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Date:      Thu, 16 Aug 2012 12:44:35 -0700
From:      Garrett Cooper <>
To:        "Hartmann, O." <>
Cc:        FreeBSD Current <>,
Subject:   Re: HELP! core dumps: install, mtree, et cetera all of the sudden after portmaster security/cyrus-sasl2
Message-ID:  <>
In-Reply-To: <>
References:  <>

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On Thu, Aug 16, 2012 at 8:33 AM, Hartmann, O.
<> wrote:
> I ran into a very delicate and nasty situation.


> On both FBSD 10 boxes, the installation of the port security/cyrus-sasl2
> got corrupted by "install" and/or "mtree" dumping core and signalling
> SIGNAL 11. Booting into multiuser mode is impossible, login core dumps
> SIGNAL 11, many other daemons, too. The only way is to boot into single
> user mode.

I'm not drawing a correlation between this and unrelated coredumping processes.

> An installation failed due to pkg(ng) was missing via
> portmaster or via core dumping install(1). By installing on one box, my
> home box, port security/cyrus-sasl2 manually, luckily install(1) and
> mtree(1) didn't coredump and it worked - and this precedure rescued me.
> But on my lab's development box, it doesn't work!

Don't make delete-old-lib unless you have it moved off to compat
directories, or have rebuilt everything using the new libarchive.

> On this specific box, where this nasty problem also occured the same way
> by simply recompiling everything for port www/apache22, including the
> reinstallation of port security/cyrus-sasl2. Nearly every binary is
> suddenly coredumping (as on the home box). login, vi, install, devfs,
> syslogd, mtree, id, find ... a whole lot of binaries seem to be
> compromised by something I do not see ( perhaps?).

truss the binaries to figure out exactly what's going wrong.

A lot of this lost effort could be avoided (like others have posted on
the list more than once), by having a centralized package distribution
server, and by having VMs or jails and keeping snapshots with
pre-upgrade state on the package building machine to avoid "dead in
the water scenarios" like you're in right now.

> I tried to help myself via copying /rescue/vi to /usr/bin/vi to have at
> least a working vi. But in /rescue, I can not find install or mtree. I'm
> not familiar with the sophisticated ways of /rescue. Where are
> install(1) and mtree(1)?

I ran into this issue too a little while ago. I basically gave up on
recovering a VM and nuked and repaved it using a LiveCD with a chroot,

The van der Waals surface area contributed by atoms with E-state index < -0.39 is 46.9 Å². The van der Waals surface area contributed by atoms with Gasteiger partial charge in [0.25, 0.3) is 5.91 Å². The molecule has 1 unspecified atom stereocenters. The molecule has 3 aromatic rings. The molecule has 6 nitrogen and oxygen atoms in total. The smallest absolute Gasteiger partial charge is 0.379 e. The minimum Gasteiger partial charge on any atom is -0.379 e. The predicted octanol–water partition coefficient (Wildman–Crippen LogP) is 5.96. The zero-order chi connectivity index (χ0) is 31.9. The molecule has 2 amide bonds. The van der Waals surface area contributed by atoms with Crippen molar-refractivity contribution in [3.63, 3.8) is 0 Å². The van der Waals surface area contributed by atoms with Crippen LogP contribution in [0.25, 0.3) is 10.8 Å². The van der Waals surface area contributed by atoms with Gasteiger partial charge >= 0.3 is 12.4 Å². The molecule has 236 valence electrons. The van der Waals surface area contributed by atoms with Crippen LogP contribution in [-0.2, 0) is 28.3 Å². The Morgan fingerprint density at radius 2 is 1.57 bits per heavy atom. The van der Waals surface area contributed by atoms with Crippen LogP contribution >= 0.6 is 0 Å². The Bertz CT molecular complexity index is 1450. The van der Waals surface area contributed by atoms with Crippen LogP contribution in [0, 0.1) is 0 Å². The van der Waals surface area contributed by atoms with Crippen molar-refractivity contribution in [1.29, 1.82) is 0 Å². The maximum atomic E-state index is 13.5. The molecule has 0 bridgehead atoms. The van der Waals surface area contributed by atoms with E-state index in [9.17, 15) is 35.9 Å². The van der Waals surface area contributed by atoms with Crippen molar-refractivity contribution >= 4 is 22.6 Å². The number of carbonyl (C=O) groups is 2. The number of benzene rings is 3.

some cp -p'ing, etc. But yes.. it would be nice if I could have
recovered the system at least with a static toolchain: cc, binutils
[equivalent], mtree, install, etc.


> Disabling this pkgng tag leads to reinstallation of missing packages,
> which are store in the pkgng sqlite format and not as ASCII anymore, but
> then I get
> /var/ No such file or directory
> Error: shared library "iconv.3" does not exist.

service ldconfig start ?

> But most of the libs have never been touch! So what is the loader
> complaining about?


> I tried to find rescue images and a rescue DVD of a snap shot server,
> but there is no way to crawl through the informations on the web pages
> towards a snapshot. All folders end up in 2011 and highly outdated
> (, I didn't look at mirrors since I thought the main
> server carries the most recent stuff). This isn't funny. No lead, no
> hint, even in the download section.
> If someone has some hints how to recompile the sources with an emergency
> booted disk, I highly appreciate some desater advice. Maybe the release
> of FreeBSD-10-CURRENT sources I compiled do have accidentally a nasty
> bug, so it would be nice to update the sources and have a complete
> recompilation done.
> Thanks in advance,

    Simply put: fix your infrastructure (as this isn't the first time
you have complained about infrastructure issues on the MLs). A lot of
these issues should not be issues if you set up your infrastructure
properly to deal with building things only once, backup packages
before installation, you had snapshots of your system, etc. This will
help you avoid administration pain, and hopefully will result in less
duplicated work.


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